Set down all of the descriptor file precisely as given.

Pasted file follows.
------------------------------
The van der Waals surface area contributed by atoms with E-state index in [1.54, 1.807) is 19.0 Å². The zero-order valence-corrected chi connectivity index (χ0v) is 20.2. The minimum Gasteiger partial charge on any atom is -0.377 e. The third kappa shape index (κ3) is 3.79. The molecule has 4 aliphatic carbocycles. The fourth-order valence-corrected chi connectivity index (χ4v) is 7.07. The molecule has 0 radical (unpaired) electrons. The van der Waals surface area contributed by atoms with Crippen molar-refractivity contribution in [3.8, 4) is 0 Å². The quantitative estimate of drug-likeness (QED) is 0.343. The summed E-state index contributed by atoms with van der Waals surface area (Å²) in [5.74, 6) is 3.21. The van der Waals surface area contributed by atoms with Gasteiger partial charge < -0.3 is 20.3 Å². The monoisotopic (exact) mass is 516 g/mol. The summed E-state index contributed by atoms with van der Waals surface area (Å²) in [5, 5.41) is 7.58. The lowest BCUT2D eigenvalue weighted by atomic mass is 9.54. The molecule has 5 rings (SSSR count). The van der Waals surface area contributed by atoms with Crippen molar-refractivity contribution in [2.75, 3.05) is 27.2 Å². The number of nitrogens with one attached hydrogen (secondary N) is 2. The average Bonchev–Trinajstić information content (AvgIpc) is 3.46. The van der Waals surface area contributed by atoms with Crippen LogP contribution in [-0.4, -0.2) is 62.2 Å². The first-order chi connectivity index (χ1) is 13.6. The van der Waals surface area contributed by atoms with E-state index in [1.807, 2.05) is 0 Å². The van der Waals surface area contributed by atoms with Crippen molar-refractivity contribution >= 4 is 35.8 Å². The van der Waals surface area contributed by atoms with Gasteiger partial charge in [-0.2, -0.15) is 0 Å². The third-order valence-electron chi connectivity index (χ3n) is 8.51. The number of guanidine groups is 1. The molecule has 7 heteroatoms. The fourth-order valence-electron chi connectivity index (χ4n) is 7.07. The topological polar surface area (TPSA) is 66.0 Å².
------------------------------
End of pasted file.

The van der Waals surface area contributed by atoms with E-state index in [1.54, 1.807) is 19.0 Å². The zero-order valence-corrected chi connectivity index (χ0v) is 20.2. The minimum Gasteiger partial charge on any atom is -0.377 e. The third kappa shape index (κ3) is 3.79. The molecule has 4 aliphatic carbocycles. The fourth-order valence-corrected chi connectivity index (χ4v) is 7.07. The molecule has 0 radical (unpaired) electrons. The van der Waals surface area contributed by atoms with Crippen molar-refractivity contribution in [3.8, 4) is 0 Å². The quantitative estimate of drug-likeness (QED) is 0.343. The summed E-state index contributed by atoms with van der Waals surface area (Å²) in [5.74, 6) is 3.21. The van der Waals surface area contributed by atoms with Gasteiger partial charge < -0.3 is 20.3 Å². The monoisotopic (exact) mass is 516 g/mol. The summed E-state index contributed by atoms with van der Waals surface area (Å²) in [5, 5.41) is 7.58. The lowest BCUT2D eigenvalue weighted by atomic mass is 9.54. The molecule has 5 rings (SSSR count). The van der Waals surface area contributed by atoms with Crippen molar-refractivity contribution in [2.75, 3.05) is 27.2 Å². The number of nitrogens with one attached hydrogen (secondary N) is 2. The average Bonchev–Trinajstić information content (AvgIpc) is 3.46. The van der Waals surface area contributed by atoms with Crippen LogP contribution in [-0.4, -0.2) is 62.2 Å². The first-order chi connectivity index (χ1) is 13.6. The van der Waals surface area contributed by atoms with E-state index in [1.807, 2.05) is 0 Å². The van der Waals surface area contributed by atoms with Crippen molar-refractivity contribution >= 4 is 35.8 Å². The van der Waals surface area contributed by atoms with Gasteiger partial charge in [-0.2, -0.15) is 0 Å². The third-order valence-electron chi connectivity index (χ3n) is 8.51. The number of guanidine groups is 1. The molecule has 7 heteroatoms. The fourth-order valence-electron chi connectivity index (χ4n) is 7.07. The topological polar surface area (TPSA) is 66.0 Å².